1. First, everyone needs to contribute a baseline amount. Everyone needs to contribute to the expensive costs associated with launch, dispensers, flight-readiness testing etc. Therefore, it wouldn’t be fair for a person who signed up 3 months before launch to pay less than someone who signed up one year earlier. Therefore, the sooner you sign up, the more we can spread out your payments. If you sign up in the last few months before launch, you’ll need to pay the entire fee upfront. 

2. Second, in order to make this mission a success we need to ensure it’s sufficiently funded. By incentivizing people to sign up early, we’re not only getting more people involved in a really exciting project, but we’re also helping to pay for the actual shared costs of this mission (launch costs alone cost around $100,000 / U, a 1U dispenser alone costs around $10,000 to $15,000). Similarly, launch providers will require we sign legal documents. We’ll of course need to hire a lawyer for this. They will also likely demand that we have completed CubeSat testing before launch. All of these things get expensive quickly.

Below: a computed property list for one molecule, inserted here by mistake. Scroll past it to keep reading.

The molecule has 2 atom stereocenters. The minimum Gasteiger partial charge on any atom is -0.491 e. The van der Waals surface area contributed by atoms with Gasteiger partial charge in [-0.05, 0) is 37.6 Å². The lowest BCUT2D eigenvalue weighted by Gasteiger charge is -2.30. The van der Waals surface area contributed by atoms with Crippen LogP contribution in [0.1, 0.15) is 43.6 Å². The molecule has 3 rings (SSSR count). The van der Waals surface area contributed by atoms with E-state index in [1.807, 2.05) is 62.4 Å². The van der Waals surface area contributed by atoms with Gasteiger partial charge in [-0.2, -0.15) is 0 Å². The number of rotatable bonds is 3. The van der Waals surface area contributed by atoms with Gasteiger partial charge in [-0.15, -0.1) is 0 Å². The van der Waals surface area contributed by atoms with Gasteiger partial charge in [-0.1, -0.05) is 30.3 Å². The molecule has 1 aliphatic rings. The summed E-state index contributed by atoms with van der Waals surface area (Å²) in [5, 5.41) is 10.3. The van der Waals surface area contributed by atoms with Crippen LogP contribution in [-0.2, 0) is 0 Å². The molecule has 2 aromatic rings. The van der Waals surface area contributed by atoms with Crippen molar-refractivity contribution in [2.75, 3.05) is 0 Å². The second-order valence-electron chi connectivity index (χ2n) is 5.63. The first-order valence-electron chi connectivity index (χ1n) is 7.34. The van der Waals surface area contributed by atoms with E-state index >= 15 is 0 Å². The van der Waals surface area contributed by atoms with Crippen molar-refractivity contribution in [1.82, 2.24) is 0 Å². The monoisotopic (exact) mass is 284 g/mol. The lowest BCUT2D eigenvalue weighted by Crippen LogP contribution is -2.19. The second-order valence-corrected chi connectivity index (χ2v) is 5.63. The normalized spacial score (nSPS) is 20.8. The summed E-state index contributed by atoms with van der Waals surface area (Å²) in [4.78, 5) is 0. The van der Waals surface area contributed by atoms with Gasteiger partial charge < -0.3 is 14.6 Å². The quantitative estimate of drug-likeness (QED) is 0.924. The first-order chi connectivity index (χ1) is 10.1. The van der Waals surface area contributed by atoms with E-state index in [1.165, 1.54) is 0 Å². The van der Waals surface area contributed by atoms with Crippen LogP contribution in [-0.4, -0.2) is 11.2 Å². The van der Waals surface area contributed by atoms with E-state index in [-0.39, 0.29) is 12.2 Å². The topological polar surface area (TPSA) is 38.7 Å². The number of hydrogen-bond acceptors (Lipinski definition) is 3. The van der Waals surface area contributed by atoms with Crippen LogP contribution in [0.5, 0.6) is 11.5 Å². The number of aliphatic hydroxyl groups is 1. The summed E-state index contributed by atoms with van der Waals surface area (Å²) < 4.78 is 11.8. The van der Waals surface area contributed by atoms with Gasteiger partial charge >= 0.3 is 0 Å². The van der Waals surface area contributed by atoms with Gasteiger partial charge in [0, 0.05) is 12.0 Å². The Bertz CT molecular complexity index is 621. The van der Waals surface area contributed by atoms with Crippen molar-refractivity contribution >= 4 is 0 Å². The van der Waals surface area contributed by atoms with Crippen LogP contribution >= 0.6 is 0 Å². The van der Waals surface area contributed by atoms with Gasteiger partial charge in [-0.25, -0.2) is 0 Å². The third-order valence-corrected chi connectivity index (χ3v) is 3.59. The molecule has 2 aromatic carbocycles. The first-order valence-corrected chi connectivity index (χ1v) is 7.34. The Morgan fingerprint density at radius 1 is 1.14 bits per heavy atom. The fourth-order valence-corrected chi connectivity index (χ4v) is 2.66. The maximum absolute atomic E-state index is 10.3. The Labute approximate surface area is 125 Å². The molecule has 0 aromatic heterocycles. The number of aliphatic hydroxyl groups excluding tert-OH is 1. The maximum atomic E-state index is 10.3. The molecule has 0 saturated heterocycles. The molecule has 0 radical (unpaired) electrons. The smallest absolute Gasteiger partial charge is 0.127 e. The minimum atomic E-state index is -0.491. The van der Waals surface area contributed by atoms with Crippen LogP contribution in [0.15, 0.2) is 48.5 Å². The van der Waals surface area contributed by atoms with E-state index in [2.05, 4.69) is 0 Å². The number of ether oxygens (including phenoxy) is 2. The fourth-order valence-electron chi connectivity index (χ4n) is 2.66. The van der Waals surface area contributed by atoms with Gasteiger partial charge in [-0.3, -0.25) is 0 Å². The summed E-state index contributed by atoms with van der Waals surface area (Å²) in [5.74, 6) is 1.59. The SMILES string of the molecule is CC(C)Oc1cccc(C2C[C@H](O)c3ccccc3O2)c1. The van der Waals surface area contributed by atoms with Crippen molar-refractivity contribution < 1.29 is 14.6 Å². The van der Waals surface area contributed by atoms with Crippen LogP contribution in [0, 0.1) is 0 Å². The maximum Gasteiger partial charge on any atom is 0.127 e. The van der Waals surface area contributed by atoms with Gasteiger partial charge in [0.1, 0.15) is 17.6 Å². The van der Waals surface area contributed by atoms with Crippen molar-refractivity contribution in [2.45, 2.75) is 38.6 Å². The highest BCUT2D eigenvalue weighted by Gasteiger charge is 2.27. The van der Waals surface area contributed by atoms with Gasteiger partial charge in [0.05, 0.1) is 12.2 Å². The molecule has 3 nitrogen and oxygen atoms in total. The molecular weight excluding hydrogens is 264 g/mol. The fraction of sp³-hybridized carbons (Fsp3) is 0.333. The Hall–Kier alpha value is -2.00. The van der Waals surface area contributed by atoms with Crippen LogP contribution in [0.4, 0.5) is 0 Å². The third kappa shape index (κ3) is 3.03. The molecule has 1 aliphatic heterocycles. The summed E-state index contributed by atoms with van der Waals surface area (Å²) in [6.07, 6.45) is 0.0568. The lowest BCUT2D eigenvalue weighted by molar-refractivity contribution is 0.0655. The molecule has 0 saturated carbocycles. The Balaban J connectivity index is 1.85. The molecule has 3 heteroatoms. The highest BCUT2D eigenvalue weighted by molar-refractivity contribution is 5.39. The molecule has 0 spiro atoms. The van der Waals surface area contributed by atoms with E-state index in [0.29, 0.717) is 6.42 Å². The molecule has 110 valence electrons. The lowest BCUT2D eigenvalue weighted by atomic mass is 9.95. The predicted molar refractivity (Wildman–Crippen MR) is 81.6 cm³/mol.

Therefore, in order to keep our prices low, we need to get as many people to sign up as possible to share the cost amongst a larger group of people.  

The truth is, deciding on pricing for this mission was (and continues to be a challenge). Our goal is to design affordable packages, but we also want to equip the CubeSat with higher-end components and better chances of survivability. For example, we could launch for cheaper if we scrapped certain components (camera, advanced communication systems etc.) or used the cheapest possible off the shelf components (OTSCs). However, we don’t want to make the cheapest spacecraft possible. That’s not our mission objective. We want to make affordable spacecraft, but we want to do this without compromising our vision.